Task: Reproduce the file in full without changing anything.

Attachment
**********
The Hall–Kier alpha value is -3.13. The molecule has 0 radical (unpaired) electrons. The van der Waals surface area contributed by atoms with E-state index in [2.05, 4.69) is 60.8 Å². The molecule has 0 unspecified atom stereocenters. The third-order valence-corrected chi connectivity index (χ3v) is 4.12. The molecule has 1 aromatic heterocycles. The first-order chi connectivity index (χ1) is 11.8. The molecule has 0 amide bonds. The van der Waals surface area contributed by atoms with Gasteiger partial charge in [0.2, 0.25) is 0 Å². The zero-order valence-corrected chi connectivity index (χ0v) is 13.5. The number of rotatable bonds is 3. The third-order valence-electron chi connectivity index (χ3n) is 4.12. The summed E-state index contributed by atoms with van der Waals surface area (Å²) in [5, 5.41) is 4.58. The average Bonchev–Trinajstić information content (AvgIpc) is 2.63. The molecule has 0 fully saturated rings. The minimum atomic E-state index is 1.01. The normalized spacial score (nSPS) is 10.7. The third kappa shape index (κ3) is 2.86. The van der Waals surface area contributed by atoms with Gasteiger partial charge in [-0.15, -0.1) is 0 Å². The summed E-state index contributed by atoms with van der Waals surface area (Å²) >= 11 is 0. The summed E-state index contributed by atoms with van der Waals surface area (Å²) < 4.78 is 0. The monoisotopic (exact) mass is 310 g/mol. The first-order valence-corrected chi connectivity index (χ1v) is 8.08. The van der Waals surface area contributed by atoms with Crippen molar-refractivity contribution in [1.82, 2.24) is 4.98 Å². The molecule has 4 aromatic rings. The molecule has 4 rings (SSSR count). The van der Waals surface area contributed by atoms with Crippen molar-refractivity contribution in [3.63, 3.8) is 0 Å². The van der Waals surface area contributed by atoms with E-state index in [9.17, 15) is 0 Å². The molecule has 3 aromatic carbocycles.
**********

The Hall–Kier alpha value is -3.13. The molecule has 0 radical (unpaired) electrons. The van der Waals surface area contributed by atoms with E-state index in [2.05, 4.69) is 60.8 Å². The molecule has 0 unspecified atom stereocenters. The third-order valence-corrected chi connectivity index (χ3v) is 4.12. The molecule has 1 aromatic heterocycles. The first-order chi connectivity index (χ1) is 11.8. The molecule has 0 amide bonds. The van der Waals surface area contributed by atoms with Gasteiger partial charge in [0.2, 0.25) is 0 Å². The zero-order valence-corrected chi connectivity index (χ0v) is 13.5. The number of rotatable bonds is 3. The third-order valence-electron chi connectivity index (χ3n) is 4.12. The summed E-state index contributed by atoms with van der Waals surface area (Å²) in [5, 5.41) is 4.58. The average Bonchev–Trinajstić information content (AvgIpc) is 2.63. The molecule has 0 fully saturated rings. The minimum atomic E-state index is 1.01. The normalized spacial score (nSPS) is 10.7. The third kappa shape index (κ3) is 2.86. The van der Waals surface area contributed by atoms with Gasteiger partial charge in [-0.15, -0.1) is 0 Å². The summed E-state index contributed by atoms with van der Waals surface area (Å²) >= 11 is 0. The summed E-state index contributed by atoms with van der Waals surface area (Å²) < 4.78 is 0. The monoisotopic (exact) mass is 310 g/mol. The first-order valence-corrected chi connectivity index (χ1v) is 8.08. The van der Waals surface area contributed by atoms with Crippen molar-refractivity contribution in [1.82, 2.24) is 4.98 Å². The molecule has 4 aromatic rings. The molecule has 4 rings (SSSR count). The van der Waals surface area contributed by atoms with Crippen molar-refractivity contribution in [3.63, 3.8) is 0 Å². The van der Waals surface area contributed by atoms with E-state index in [9.17, 15) is 0 Å². The molecule has 3 aromatic carbocycles.